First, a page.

conferring high-risk of severe psychiatric disorders, are also likely to be under negative selection pressure
explaining why few founder mutations have been uncovered for psychiatric disorders. Genotyped
samples from isolated populations can be long-range-phased which allows for imputations of low
frequency sequence variants. Using this approach in Iceland variants conferring high-risk and protective
for Alzheimer’s disease have been uncovered.
Aarno Palotie1
SISu Project
Individual Abstract Population isolates provide potential short cuts to identify disease associated low
frequency and rare variants. Finland is the largest population isolate in Europe with its current 5.4
million inhabitants. It was founded thousands of years ago by a small number of settlers and has until
recently had very little immigration. In the 17th century the Swedish King demanded a major internal
migration to populate the Eastern and Northern parts of the country. This resulted in a second bottle neck
effect and a large number of small communities that remained isolated for centuries. For unknown
reasons the prevalence of schizophrenia and cognitive impairment follows the internal migration pattern,
both traits being more frequent in the rural, late settlement regions in the North East of the Country. In a
North Eastern Finnish schizophrenia high risk isolate we recently identified a rare 250kb deletion that
deletes the TOP3B gene and found the deletion to be associated with an increased risk to schizophrenia
and cognitive impairment. Characteristic for a large isolate, we also could identify four cases who were
homozygotes for the TOP3B deletion; all of them had schizophrenia and/or cognitive impairment. The
topoisomerase TOP3B forms a complex with the FMRP protein and thus connects the finding to the
FragileX pathway (Stoll et al 2013). This work demonstrated the potential to identify disease associated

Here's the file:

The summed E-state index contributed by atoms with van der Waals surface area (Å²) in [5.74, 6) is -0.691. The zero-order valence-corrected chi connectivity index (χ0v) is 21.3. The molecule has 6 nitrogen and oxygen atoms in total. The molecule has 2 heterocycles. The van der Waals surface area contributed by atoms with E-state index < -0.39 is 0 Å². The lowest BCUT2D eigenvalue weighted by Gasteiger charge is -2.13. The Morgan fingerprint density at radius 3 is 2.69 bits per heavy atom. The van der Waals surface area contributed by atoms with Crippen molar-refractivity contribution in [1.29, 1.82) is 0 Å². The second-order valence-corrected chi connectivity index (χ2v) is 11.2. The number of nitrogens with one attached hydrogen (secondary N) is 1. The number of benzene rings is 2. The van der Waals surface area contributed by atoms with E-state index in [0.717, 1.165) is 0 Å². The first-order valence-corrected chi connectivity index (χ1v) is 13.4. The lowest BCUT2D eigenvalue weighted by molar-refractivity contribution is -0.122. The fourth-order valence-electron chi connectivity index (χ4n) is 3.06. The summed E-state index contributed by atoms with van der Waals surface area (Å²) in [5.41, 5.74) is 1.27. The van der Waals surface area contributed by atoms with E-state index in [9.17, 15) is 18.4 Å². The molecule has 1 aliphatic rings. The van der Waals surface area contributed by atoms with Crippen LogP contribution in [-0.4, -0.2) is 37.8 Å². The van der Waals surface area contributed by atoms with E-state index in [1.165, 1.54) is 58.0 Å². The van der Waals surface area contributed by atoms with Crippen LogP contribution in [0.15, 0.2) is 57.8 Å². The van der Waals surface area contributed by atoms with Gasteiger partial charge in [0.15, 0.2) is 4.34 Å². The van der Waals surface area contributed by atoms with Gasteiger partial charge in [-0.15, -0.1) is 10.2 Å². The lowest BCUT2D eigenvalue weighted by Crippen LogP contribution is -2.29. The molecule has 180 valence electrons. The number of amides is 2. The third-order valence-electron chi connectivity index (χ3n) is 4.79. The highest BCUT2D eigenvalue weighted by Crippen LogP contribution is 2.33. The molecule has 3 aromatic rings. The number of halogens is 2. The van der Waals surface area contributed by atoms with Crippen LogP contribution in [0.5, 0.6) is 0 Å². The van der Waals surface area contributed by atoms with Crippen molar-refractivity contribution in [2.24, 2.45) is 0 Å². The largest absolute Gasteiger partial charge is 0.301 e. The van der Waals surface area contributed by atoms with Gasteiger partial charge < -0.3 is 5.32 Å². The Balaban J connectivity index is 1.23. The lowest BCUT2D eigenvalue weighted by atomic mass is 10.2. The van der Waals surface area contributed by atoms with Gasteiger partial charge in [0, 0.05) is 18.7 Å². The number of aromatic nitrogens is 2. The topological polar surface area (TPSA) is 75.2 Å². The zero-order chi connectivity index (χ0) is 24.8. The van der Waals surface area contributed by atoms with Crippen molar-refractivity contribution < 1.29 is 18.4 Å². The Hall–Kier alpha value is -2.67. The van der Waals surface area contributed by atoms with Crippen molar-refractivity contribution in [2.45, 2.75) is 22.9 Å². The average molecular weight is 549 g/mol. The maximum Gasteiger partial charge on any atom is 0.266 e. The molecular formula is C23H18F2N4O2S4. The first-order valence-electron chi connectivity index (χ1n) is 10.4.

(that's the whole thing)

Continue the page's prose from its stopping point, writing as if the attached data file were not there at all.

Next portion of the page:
low frequency variants enriched in an isolate. To use the potential of the Finnish isolate to identify low
frequency coding SNPs, relevant for disease traits, the collaborative SISu Project (Sequencing Initiative
Suomi (Suomi is Finland in Finnish) integrates all large scale sequence data produces from Finnish
samples. To understand the overall landscape of coding variants we compared 3000 Finnish exomes from
the SISu project with variants from 3000 non-Finnish European exomes. We could demonstrate that the
genetic bottleneck has resulted depletion of private variants and in a shift of an increased proportion of
population specific variants with a frequency of 0.5-5%, specifically with an increased proportion of loss
of function variants (Lim et al submitted). Large, existing epidemiological cohorts that can be linked to
nationwide health registers enable phenome mining strategies to study potential gene variant associations
to a large number of phenotypes, including longitudinal health data. To test such strategies we analyze 80
loss of function (LoF) variants enriched in Finland in 35 000 Finns and linked these variants to a number
of biochemical parameters and disease endpoints using the National Health Registers. Among these LoF
variants we identified several associations to medically relevant, mostly cardiometabolic, traits. These
findings suggest that similar strategies could be used to study neuropsychatric traits.
Todd Lencz1, Semanti Mukherjee1, Shai Carmi2, Anil Malhotra1, Itsik Pe'er2, Ariel Darvasi3
The Zucker Hillside Hospital, 2Columbia University, 3Hebrew University
Individual Abstract Increasing attention in psychiatric genetics has been paid to the identification of
rare (<1%) variants with relatively high penetrance. Microarrays have provided support for the rare